Oracle patched 45 security vulnerabilities July 15, and an inspection of the details of that critical patch update show that 11 of the fixes were for the Oracle database system and nine for Oracle Application Server.
There were an additional seven patches for PeopleSoft and J.D. Edwards applications, seven for the recently acquired BEA product suite, and six for Oracle E-Business Suite.
The Oracle Times Ten In-Memory Database system warranted three patches. The remaining patches covered a wide variety of Oracle products.
The information Oracle released with its critical patch update, its quarterly patching method, was, as usual, limited. The key thing Oracle is trying to prevent, said Amichai Shulman, CTO of Imperva, is SQL injection attacks where SQL data access language is substituted for the expected user input on a form or Web application page. Shulman said it was difficult to determine the seriousness of some of the 45 fixes. "They're very sparse on details," he noted.
Imperva is an Israeli firm that makes a Web application firewall. Earlier this year, Imperva discovered a vulnerability and submitted it to Oracle and saw it fixed in the April critical patch update.
Oracle discloses little about the nature of the exploit or what vulnerability it addresses, except to paying customers. "As a matter of policy, Oracle does not disclose detailed information about an exploit condition or results that can be used to conduct a successful exploit," it stated in the July 15 update. Clicking on a link between a critical patch and the information on how to go about it takes a reader to a customers-only technical support log-on site.
That leaves it to individual customers to investigate the patch and see whether it affects them in a critical way, said Shulman.
Some of those included in the latest update might be critical, Shulman said. All 11 database fixes can only be exploited by a user who's been authenticated -- that is, submitted a name and password to the system for identification.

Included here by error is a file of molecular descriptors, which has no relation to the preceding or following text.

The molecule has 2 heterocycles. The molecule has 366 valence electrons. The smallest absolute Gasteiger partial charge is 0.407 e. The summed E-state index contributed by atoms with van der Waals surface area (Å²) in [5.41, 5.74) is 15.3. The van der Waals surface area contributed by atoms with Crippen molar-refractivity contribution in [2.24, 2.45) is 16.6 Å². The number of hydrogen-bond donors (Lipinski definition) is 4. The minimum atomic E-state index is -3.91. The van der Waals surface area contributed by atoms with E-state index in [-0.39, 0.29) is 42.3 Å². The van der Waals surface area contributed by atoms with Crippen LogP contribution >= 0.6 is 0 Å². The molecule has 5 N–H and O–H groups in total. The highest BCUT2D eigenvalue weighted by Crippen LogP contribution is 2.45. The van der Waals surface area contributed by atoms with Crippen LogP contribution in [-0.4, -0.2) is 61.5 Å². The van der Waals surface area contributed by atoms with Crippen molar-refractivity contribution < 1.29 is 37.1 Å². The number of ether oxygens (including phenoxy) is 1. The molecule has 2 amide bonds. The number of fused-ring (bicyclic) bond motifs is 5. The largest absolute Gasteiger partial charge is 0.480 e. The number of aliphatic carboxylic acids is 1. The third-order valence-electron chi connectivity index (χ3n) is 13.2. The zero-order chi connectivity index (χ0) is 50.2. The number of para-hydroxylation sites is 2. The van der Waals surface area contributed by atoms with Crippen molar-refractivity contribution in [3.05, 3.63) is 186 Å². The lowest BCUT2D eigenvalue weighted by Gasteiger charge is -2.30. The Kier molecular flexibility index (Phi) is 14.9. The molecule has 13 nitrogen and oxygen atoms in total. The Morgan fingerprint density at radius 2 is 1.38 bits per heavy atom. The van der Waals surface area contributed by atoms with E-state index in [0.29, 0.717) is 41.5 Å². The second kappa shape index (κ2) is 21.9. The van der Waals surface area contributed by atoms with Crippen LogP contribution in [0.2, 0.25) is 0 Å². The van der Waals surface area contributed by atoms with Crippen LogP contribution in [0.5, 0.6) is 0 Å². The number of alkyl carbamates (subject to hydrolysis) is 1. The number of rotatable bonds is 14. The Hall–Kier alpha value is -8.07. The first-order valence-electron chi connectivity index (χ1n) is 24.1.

But Shulman said that still leaves the database subject to exploitation by any application user with a legitimate name and password. With authentication, a user may gain the same privilege level as the owner of a stored procedure, the brief programs stored inside the database that perform a particular, frequently used function. With that ownership level, a user could alter the stored procedure to inject SQL that brought back information that the user was illegitimately seeking, Shulman said.
The three patches to the Times Ten In-Memory system were vulnerabilities that could be exploited remotely without a user name or password, he noted.
The appearance of a fix in a critical patch update by no means indicates it will lead to speedy fixes of all installations of the product. As InformationWeek reported earlier this year, an informal poll of Oracle users by the CTO of a security firm revealed about two-thirds don't bother to patch Oracle products.
Slavik Markovich, CTO of database security firm Sentrigo, polled 305 Oracle customers as he spoke at Oracle user group meetings in Reston, Va.; Chicago; Salt Lake City; Buffalo, N.Y.; Los Angeles; and nine other locations. Only 10% of attendees had applied the latest patch, and only 32.5% had applied one of the patches since the CPU program began in 2004. That left more than two-thirds of Oracle installations with unpatched systems.